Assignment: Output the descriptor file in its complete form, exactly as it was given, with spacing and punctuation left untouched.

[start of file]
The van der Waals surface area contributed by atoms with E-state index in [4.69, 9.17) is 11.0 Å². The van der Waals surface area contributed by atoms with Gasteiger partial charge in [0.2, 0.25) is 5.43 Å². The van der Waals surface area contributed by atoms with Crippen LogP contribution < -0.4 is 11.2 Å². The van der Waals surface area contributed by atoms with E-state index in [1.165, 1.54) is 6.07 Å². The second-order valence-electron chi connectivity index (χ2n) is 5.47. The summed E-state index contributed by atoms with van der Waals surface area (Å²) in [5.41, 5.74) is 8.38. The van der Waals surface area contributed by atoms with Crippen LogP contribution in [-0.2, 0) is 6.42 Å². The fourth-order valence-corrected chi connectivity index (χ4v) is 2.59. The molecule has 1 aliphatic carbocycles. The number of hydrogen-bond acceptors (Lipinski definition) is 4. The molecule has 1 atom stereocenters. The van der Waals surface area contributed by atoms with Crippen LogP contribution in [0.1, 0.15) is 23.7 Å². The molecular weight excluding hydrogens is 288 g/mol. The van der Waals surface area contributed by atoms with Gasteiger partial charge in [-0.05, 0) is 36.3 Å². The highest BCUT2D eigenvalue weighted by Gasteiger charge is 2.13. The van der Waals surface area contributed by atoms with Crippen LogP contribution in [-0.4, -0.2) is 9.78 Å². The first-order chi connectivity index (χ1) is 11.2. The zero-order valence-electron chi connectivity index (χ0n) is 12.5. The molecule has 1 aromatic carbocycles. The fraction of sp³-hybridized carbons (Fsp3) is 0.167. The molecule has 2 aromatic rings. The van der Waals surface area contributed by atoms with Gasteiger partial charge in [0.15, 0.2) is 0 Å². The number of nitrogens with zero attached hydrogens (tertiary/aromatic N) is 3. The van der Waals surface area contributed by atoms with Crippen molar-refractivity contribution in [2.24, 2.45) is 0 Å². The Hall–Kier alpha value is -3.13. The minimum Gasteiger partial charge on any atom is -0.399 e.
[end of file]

The van der Waals surface area contributed by atoms with E-state index in [4.69, 9.17) is 11.0 Å². The van der Waals surface area contributed by atoms with Gasteiger partial charge in [0.2, 0.25) is 5.43 Å². The van der Waals surface area contributed by atoms with Crippen LogP contribution < -0.4 is 11.2 Å². The van der Waals surface area contributed by atoms with E-state index in [1.165, 1.54) is 6.07 Å². The second-order valence-electron chi connectivity index (χ2n) is 5.47. The summed E-state index contributed by atoms with van der Waals surface area (Å²) in [5.41, 5.74) is 8.38. The van der Waals surface area contributed by atoms with Crippen LogP contribution in [-0.2, 0) is 6.42 Å². The fourth-order valence-corrected chi connectivity index (χ4v) is 2.59. The molecule has 1 aliphatic carbocycles. The number of hydrogen-bond acceptors (Lipinski definition) is 4. The molecule has 1 atom stereocenters. The van der Waals surface area contributed by atoms with Crippen LogP contribution in [0.1, 0.15) is 23.7 Å². The molecular weight excluding hydrogens is 288 g/mol. The van der Waals surface area contributed by atoms with Gasteiger partial charge in [-0.05, 0) is 36.3 Å². The highest BCUT2D eigenvalue weighted by Gasteiger charge is 2.13. The van der Waals surface area contributed by atoms with Crippen LogP contribution in [-0.4, -0.2) is 9.78 Å². The first-order chi connectivity index (χ1) is 11.2. The zero-order valence-electron chi connectivity index (χ0n) is 12.5. The molecule has 1 aromatic carbocycles. The fraction of sp³-hybridized carbons (Fsp3) is 0.167. The molecule has 2 aromatic rings. The van der Waals surface area contributed by atoms with Gasteiger partial charge in [0.15, 0.2) is 0 Å². The number of nitrogens with zero attached hydrogens (tertiary/aromatic N) is 3. The van der Waals surface area contributed by atoms with Crippen molar-refractivity contribution in [2.24, 2.45) is 0 Å². The Hall–Kier alpha value is -3.13. The minimum Gasteiger partial charge on any atom is -0.399 e.